Today the Supreme Court blocked a key effort by the Obama administration to keep unsafe levels of mercury and other toxins from spilling into our air. The ruling, issued in Michigan vs. EPA, is a loss for the EPA and public health advocates. But the damage can be contained and will hopefully not prevent the agency from re-issuing its so-called Mercury Rule under a rationale that can satisfy the Court’s newly divined decision-making standards.
At issue was whether the Clean Air Act required the EPA to consider costs to industry when it made the decision to regulate mercury, a known neurotoxin. Because the Act does not mention cost considerations at this early stage of rulemaking, the EPA reasoned such review was unnecessary. At any rate, the EPA had explicitly considered costs in the second stage of analysis when it chose the actual numeric pollution limit. And what it found was that the benefits of the Mercury Rule would exceed the costs by tens of billions of dollars.
Writing for the majority, Justice Antonin Scalia found that the EPA’s failure to consider costs in the early stage of the rule doomed the whole enterprise. The EPA’s decision-making process, according to the Court, did not meet the Act’s requirement of considering all “appropriate and necessary” information.
That’s disappointing, but the loss could have been much worse. In the briefing, opponents of the mercury rule argued to require full cost-benefit analysis rather than simply considering costs. Opponents had also argued that EPA should not be able to count all the indirect health benefits (from reductions in accompanying pollutants) that come from mercury limits. Funny those opponents of the rule had no problem counting the indirect costs that come from mercury limits. The Court’s decision did neither of these two things.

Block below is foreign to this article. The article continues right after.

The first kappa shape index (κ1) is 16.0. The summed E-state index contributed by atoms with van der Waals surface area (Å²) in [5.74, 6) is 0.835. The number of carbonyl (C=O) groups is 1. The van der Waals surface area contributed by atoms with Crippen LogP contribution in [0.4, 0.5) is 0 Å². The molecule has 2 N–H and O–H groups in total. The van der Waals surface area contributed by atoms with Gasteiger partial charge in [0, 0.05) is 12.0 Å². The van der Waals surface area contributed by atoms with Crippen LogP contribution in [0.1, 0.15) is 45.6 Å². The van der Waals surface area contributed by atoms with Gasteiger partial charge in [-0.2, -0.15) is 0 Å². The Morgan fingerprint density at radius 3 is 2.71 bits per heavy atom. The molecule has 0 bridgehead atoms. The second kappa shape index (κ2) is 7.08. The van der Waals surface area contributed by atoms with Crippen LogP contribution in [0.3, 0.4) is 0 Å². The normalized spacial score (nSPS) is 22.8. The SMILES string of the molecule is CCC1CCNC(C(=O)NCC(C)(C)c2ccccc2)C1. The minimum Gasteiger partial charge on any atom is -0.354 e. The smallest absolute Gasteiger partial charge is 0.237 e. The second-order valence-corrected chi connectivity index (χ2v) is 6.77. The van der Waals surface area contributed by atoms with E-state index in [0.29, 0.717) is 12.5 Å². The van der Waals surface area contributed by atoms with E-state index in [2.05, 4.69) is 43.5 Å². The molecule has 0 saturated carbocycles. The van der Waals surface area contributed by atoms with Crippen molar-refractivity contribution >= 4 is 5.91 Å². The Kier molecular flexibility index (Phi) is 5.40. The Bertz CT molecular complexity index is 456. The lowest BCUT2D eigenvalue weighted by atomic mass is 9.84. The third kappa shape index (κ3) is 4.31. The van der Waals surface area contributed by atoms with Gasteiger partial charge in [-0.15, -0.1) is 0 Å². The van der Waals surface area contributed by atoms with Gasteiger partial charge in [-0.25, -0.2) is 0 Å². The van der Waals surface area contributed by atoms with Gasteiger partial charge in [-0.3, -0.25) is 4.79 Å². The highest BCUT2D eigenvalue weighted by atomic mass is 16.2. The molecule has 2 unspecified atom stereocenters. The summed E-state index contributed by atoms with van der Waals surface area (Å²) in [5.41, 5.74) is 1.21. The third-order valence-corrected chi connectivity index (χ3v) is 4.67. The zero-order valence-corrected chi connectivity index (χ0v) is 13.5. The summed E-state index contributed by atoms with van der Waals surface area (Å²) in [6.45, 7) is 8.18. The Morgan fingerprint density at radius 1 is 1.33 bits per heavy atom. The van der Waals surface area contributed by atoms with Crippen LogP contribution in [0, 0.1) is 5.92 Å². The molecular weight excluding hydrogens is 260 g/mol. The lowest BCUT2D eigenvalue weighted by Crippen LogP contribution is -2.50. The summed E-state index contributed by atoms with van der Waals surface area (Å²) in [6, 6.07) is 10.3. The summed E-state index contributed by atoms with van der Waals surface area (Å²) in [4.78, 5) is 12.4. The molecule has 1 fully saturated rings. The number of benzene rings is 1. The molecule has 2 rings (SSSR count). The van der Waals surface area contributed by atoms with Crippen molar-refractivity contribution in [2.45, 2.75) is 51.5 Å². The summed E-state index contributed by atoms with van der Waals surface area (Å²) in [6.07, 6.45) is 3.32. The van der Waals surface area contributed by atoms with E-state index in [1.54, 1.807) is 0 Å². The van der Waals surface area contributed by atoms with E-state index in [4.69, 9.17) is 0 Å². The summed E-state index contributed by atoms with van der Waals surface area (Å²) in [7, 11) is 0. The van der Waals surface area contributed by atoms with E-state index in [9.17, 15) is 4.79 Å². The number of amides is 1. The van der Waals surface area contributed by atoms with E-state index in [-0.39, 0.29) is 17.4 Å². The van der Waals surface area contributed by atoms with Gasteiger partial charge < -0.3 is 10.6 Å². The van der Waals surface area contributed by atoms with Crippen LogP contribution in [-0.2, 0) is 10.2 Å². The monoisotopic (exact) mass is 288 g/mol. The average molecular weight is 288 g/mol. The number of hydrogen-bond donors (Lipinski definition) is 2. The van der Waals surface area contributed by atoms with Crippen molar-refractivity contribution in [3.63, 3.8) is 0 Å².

And that leaves open the possibility that the Obama Administration can still keep mercury out of our air. If the courts allow the Mercury Rule to stand until EPA is able to revise its analysis, the agency can then insert a consideration of costs at the earlier stage of its examination. That’s only fair.
Regulations to protect Americans from mercury pollution have been in the works for a long time. Rules to regulate mercury emissions from coal-fired power plants and their co-pollutants were first proposed by the EPA under the Bush Administration. The Obama Administration’s efforts to move the mercury rule would result in between 4,200-11,000 fewer premature deaths a year, 4,700 fewer heart attacks and 130,000 fewer asthma attacks, among other public health benefits.
The Court’s decision was narrow enough to preserve the rule and its vital contribution to public health and the environment.